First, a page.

Normally they would know how problems are solved in Gojal: during the qualification swimming, some youngsters from a nearby village go out of control and cause a major disturbance. It seems that they believe that even a sports event would be a tool for political propaganda. The organisers approach not the police but the elders of the village that these youngsters belong to. And so after this, these youngsters behave like “little angels”. The suspicion of the Pakistani agency workers regarding the event as usual falls to the somehow blatantly obvious foreign conspiracy. Gojal is a part of Gilgit-Baltistan and consequently a part of the Kashmir conflict between India and Pakistan. In contrast to India-occupied Kashmir, the only gunfire in Gojal comes from illegal ibex hunters. The citizens of Gojal feel themselves to be Pakistanis, and hence want to be treated as such. They want to have a say in who runs the country, and to have their problems voiced at a higher platform. They want doctors and not secret agents; they want to be informed of what lies in the contracts of the Pak-China economic corridor.
One week later, the supposedly suspicious foreigner and the Pakistani are rowing around in the lake in a rubber raft. The start / finish line that consists of two car tires, a few empty canisters and a banner has come apart. Agency workers stand apart, while a crowd of around 400 people cheer and applaud from the steps of the hotel; the first semi-finals of the swimming competition are done. An elderly Gojali with a smiling weather-beaten face and a flat Hunza hat on his head says to his neighbour: “This is crazy; I’ve never seen anything like this”. The next swimmers are already prepared, the swimming cap on one of their heads crafted out of a football bladder and all the swimming shorts are … let’s just say … original.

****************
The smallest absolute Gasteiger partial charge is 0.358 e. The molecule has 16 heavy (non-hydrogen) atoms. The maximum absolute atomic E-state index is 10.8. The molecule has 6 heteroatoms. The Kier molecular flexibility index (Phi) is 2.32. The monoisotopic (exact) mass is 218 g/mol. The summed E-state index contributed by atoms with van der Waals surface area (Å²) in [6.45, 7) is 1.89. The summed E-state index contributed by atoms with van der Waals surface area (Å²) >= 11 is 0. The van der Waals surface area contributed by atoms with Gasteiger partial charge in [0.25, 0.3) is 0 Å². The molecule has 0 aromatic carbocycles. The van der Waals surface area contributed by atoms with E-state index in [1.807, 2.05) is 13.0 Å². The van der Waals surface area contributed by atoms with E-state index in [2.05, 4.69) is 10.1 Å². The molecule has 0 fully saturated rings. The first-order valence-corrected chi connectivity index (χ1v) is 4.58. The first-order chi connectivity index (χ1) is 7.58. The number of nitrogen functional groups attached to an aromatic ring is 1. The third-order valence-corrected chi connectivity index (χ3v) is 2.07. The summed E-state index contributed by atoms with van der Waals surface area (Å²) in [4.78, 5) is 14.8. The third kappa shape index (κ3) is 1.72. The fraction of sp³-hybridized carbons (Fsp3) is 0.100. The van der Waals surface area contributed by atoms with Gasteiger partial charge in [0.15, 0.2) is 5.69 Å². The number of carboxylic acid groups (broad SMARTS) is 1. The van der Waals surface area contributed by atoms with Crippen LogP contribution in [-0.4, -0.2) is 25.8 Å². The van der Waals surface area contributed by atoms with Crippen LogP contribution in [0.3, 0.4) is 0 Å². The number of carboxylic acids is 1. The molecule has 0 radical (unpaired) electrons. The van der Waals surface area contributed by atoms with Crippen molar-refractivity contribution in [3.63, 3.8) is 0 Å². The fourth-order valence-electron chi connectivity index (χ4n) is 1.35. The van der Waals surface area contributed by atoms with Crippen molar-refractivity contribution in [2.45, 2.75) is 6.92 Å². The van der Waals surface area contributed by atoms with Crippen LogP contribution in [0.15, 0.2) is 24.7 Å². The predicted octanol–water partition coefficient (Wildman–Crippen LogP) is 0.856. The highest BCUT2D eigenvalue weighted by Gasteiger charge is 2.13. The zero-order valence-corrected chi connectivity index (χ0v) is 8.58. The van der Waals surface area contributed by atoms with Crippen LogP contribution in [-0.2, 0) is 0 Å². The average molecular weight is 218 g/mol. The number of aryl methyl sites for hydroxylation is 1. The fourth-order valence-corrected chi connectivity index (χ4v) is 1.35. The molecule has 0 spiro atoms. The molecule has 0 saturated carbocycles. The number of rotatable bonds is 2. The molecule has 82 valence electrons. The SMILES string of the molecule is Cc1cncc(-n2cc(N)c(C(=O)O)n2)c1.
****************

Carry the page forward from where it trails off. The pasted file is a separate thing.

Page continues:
Two hours later, Mr Ali Rehman holds high above his head the Tashi Cup, the trophy for the highest swimming competition in Pakistan, and perhaps the highest one in all of Asia.
Mr Khan can be seen as well, still a little weak in the legs but already with a smile on his face again. The year before, he had fallen three metres from the roof onto the hard ground due to a broken rung on a ladder, but a mere shrug was enough to forget this. For his stroke the week before, he would need a few more shrugs to put it behind him. Down at the lake, a respected person from Hussaini gives an impressive speech: he has fully comprehended the purpose of this swimming competition. He proposes that all the different villages of Gojal work together. He is of the notion that people should appreciate the sport for what it is and promises that they, the Gojalis, would organise the second swimming championship at Borith Lake themselves next year — and one day the best swimmers of the world will join hands. As high as Borith lake is, the Gojalis aim higher.
Published in Dawn, Sunday Magazine, September 25th, 2015